At a 3700-year-old Canaanite city called Tel Kabri in northern Israel this summer, archaeologists found something shocking—and delicious. Near an apparent banquet area, they broke through to an ancient storage room. Inside were forty ceramic jars. And inside those were the remnants of herbal, sweetened wine. Which means that the room could be the world’s oldest and largest known wine cellar.
The scientists sampled the jugs’ residues—analytically, that is. They found the remnants conformed to the same recipe, containing compounds that suggest honey, mint, cinnamon bark, juniper berries and resins. These beverages were thus similar to ancient Egyptian wines.
Each jug held 50 liters—about 13 gallons, for a total of more than 500 gallons. Just enough to provide lubrication for palace celebrations of goat meat.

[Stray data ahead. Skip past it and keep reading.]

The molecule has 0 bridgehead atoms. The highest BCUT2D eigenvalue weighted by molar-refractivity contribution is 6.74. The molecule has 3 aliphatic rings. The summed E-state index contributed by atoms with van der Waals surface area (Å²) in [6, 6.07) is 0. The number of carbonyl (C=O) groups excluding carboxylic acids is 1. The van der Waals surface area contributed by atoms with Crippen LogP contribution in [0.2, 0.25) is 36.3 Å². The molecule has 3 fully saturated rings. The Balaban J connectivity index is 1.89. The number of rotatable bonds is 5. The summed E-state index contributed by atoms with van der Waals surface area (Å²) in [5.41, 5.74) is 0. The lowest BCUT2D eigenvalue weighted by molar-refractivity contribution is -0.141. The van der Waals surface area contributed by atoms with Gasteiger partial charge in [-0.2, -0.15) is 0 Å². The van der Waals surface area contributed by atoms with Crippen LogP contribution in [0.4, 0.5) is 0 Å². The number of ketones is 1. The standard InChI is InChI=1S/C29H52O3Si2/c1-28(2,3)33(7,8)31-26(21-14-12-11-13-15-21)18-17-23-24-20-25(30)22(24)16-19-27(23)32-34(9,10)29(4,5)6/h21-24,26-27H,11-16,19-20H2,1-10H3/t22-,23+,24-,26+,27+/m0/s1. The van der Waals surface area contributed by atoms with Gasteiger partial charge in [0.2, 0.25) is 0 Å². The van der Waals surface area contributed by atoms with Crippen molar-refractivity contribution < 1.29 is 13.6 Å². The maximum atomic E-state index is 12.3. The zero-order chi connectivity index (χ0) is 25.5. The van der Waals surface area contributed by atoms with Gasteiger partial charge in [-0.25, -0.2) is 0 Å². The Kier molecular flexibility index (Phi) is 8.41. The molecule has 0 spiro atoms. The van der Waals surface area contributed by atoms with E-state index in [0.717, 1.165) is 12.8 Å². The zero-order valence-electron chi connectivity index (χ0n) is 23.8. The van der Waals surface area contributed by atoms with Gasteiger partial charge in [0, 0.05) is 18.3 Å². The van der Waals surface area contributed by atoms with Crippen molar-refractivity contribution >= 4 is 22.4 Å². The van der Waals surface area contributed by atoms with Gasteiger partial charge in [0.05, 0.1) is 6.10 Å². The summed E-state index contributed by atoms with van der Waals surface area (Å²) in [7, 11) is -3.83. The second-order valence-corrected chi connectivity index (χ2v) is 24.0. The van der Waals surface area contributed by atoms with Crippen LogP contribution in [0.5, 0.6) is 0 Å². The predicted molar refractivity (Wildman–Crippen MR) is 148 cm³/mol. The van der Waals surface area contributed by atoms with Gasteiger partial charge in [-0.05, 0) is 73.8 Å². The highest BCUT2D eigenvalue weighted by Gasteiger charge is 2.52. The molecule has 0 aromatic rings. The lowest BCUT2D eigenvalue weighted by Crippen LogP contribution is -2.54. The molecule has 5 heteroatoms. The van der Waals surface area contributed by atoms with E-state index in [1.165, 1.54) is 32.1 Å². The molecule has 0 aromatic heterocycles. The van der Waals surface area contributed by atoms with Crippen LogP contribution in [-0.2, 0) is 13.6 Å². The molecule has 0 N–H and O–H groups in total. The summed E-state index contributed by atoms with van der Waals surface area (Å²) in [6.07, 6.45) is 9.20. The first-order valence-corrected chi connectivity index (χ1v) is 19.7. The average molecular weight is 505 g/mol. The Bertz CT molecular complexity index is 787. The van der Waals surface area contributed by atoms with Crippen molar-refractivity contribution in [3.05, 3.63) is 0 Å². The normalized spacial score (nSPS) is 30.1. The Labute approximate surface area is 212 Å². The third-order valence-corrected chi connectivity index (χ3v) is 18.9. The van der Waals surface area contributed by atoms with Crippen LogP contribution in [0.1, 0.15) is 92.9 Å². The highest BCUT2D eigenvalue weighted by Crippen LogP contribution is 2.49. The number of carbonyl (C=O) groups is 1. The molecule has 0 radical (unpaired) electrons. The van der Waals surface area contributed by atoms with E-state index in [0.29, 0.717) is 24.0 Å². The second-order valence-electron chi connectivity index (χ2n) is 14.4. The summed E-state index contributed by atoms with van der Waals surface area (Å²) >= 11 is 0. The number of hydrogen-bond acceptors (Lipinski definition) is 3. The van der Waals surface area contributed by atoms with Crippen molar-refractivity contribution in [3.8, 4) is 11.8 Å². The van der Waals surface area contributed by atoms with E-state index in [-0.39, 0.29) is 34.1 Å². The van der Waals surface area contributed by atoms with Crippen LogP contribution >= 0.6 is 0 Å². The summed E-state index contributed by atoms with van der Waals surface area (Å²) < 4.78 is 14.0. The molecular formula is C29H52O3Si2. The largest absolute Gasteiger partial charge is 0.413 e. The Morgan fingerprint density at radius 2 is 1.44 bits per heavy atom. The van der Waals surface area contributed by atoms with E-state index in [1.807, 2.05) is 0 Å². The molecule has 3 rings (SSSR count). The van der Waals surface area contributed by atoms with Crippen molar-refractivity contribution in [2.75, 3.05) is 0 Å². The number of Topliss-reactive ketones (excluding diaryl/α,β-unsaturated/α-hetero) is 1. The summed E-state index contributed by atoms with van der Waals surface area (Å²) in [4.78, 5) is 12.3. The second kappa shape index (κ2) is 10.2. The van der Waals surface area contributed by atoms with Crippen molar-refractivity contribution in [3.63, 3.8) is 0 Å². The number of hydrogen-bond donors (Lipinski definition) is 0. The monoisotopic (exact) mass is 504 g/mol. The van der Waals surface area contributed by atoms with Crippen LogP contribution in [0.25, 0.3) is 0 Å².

The results were discussed at the annual meeting of the American Schools of Oriental Research. [http://www.asor.org/am/2013/documents/2013%20Academic%20Program.pdf, pages 20–21]
The Tel Kabri site was once a thriving city a few miles from the Mediterranean. Researchers have not found written records, so they know little about who lived there. The site was buried, perhaps by a natural disaster, and abandoned. Survivors left the wine entombed, thus choosing discretion over vino.
[The above text is a transcript of this podcast.]